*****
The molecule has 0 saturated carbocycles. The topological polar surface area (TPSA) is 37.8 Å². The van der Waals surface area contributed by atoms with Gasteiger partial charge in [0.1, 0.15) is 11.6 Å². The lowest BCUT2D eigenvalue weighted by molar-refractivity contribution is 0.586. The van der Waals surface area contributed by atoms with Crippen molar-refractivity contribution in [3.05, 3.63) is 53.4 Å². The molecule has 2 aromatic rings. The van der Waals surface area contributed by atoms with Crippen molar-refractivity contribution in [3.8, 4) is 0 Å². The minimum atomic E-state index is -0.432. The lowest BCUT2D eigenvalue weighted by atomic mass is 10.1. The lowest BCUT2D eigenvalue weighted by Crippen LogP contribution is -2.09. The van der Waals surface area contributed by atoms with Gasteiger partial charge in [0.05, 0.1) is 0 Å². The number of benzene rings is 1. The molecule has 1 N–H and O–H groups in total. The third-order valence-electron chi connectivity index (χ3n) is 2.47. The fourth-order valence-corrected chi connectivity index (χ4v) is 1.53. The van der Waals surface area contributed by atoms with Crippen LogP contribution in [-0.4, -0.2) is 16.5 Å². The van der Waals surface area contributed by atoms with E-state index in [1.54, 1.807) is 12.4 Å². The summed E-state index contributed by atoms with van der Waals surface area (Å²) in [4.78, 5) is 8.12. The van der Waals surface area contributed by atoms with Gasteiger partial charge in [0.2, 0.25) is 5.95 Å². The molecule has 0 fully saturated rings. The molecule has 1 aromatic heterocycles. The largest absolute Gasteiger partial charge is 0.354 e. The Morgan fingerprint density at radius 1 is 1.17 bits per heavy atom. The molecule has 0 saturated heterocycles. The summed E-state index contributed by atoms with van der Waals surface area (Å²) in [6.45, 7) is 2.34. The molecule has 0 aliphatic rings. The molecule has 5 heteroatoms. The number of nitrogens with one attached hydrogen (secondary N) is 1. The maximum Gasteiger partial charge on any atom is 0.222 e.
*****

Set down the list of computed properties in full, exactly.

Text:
The molecule has 0 saturated carbocycles. The topological polar surface area (TPSA) is 37.8 Å². The van der Waals surface area contributed by atoms with Gasteiger partial charge in [0.1, 0.15) is 11.6 Å². The lowest BCUT2D eigenvalue weighted by molar-refractivity contribution is 0.586. The van der Waals surface area contributed by atoms with Crippen molar-refractivity contribution in [3.05, 3.63) is 53.4 Å². The molecule has 2 aromatic rings. The van der Waals surface area contributed by atoms with Crippen molar-refractivity contribution in [3.8, 4) is 0 Å². The minimum atomic E-state index is -0.432. The lowest BCUT2D eigenvalue weighted by atomic mass is 10.1. The lowest BCUT2D eigenvalue weighted by Crippen LogP contribution is -2.09. The van der Waals surface area contributed by atoms with Gasteiger partial charge in [0.05, 0.1) is 0 Å². The number of benzene rings is 1. The molecule has 1 N–H and O–H groups in total. The third-order valence-electron chi connectivity index (χ3n) is 2.47. The fourth-order valence-corrected chi connectivity index (χ4v) is 1.53. The van der Waals surface area contributed by atoms with Crippen LogP contribution in [-0.4, -0.2) is 16.5 Å². The van der Waals surface area contributed by atoms with E-state index in [1.54, 1.807) is 12.4 Å². The summed E-state index contributed by atoms with van der Waals surface area (Å²) in [4.78, 5) is 8.12. The van der Waals surface area contributed by atoms with Gasteiger partial charge in [0.2, 0.25) is 5.95 Å². The molecule has 0 fully saturated rings. The molecule has 1 aromatic heterocycles. The largest absolute Gasteiger partial charge is 0.354 e. The Morgan fingerprint density at radius 1 is 1.17 bits per heavy atom. The molecule has 0 saturated heterocycles. The summed E-state index contributed by atoms with van der Waals surface area (Å²) in [6.45, 7) is 2.34. The molecule has 0 aliphatic rings. The molecule has 5 heteroatoms. The number of nitrogens with one attached hydrogen (secondary N) is 1. The maximum Gasteiger partial charge on any atom is 0.222 e.